Pinehead travels

So You’re Going to a Conference

You drew the lucky straw at work, maybe you applied for travel support and received it, or maybe your talk was accepted. Either way, you’re lucky enough to be going to a conference – but now what? Here’s what you should remember when preparing for a conference:

Conference Pass

The first order of business will be to get your conference pass purchased – and for some conferences the earlier you purchase, the cheaper. Even if you have access to a free pass, getting it earlier is better, and ensures your spot at the conference.

Hotel

The next step, if it’s an out of town conference, is to get your room. Check cancellation policies just in case something happens. Many conferences will let you transfer your pass, but if you choose a hotel with a stricter cancellation policy, you could be stuck. Also, a looser cancellation policy usually means you can adjust your arrival and departure days if anything changes.

Flight

Your pass is taken care of and so is your hotel, so next is flights. If the conference already has a schedule, check and see when the first thing and the last you want to attend is. In general, you should plan on getting there the night before and leaving either the day after or the evening of the last day.

Pick Your Sessions

Travel is taken care of, and you have your pass,  which takes us to the schedule: If the talks are videoed, that leaves you a lot more freedom when choosing what you need to attend; but if they don’t record the sessions, pick what’s of the most interest and make note of the backups. Don’t be afraid to walk out of one session and go to another if it’s not what you expected. If the talks are videoed, give a priority to anything that is hands-on, an open discussion, or is not videoed, as those will either have the most value in person or not be available later.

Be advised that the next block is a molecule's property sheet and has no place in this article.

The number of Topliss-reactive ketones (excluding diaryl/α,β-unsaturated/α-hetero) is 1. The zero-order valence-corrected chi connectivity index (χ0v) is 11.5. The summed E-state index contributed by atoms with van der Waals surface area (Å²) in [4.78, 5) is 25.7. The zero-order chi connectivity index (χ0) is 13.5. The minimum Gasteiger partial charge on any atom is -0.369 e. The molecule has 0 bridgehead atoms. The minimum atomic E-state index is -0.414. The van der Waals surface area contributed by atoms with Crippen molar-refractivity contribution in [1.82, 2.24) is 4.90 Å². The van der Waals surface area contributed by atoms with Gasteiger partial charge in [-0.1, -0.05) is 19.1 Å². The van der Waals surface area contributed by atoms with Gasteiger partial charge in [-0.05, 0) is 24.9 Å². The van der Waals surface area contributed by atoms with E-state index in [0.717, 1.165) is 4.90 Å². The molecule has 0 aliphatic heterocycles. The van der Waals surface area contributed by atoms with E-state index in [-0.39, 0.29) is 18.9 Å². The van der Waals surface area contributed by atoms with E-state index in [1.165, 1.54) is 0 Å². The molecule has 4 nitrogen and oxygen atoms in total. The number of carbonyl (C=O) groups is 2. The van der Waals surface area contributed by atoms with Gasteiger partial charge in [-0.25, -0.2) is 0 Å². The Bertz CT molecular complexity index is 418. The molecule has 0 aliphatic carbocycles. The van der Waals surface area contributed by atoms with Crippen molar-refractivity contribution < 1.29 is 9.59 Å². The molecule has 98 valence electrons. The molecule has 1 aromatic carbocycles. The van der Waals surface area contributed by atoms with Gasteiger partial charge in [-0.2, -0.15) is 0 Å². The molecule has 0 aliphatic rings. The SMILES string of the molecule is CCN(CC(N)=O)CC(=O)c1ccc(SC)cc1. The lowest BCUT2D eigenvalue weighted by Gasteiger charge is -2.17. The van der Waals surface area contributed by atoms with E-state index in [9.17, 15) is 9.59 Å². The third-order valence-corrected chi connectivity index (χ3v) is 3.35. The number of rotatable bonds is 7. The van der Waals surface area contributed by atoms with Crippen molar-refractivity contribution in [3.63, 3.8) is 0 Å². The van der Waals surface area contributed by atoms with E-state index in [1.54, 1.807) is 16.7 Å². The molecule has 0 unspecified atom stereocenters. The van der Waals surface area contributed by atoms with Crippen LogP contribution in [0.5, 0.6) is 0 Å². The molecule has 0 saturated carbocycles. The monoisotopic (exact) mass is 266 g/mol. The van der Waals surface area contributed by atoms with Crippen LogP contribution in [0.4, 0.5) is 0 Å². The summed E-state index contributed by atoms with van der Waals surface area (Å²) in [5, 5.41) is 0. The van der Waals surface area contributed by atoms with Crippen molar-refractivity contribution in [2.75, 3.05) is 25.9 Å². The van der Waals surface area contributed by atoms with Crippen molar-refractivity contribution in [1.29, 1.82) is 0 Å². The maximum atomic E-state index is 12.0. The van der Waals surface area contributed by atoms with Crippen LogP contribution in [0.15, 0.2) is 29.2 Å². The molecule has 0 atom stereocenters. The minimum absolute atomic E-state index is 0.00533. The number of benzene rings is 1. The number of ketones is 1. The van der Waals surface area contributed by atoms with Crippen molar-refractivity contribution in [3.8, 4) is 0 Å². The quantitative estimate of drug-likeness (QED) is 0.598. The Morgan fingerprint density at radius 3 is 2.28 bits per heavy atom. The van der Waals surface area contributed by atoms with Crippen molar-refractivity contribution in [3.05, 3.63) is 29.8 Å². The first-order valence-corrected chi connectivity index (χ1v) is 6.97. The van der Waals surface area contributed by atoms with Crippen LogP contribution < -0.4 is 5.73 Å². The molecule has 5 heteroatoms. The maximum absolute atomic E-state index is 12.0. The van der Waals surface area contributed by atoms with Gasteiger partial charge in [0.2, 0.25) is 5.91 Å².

Prepare to Participate

If you went to a session, have questions later, and see one of the speakers in the hall – go up to them and ask your questions! Or if you’re involved in an open source project and see someone you need to talk to again, go up and talk to them. Hall way conversations can actually be more important than your next session. Meet people, make contacts. You never know when that contact might come in handy.

And, lastly, have fun! Don’t be afraid to go to events yourself; if you’re there alone, you’ll meet other people who are there alone and many conferences have activities where you will meet others.

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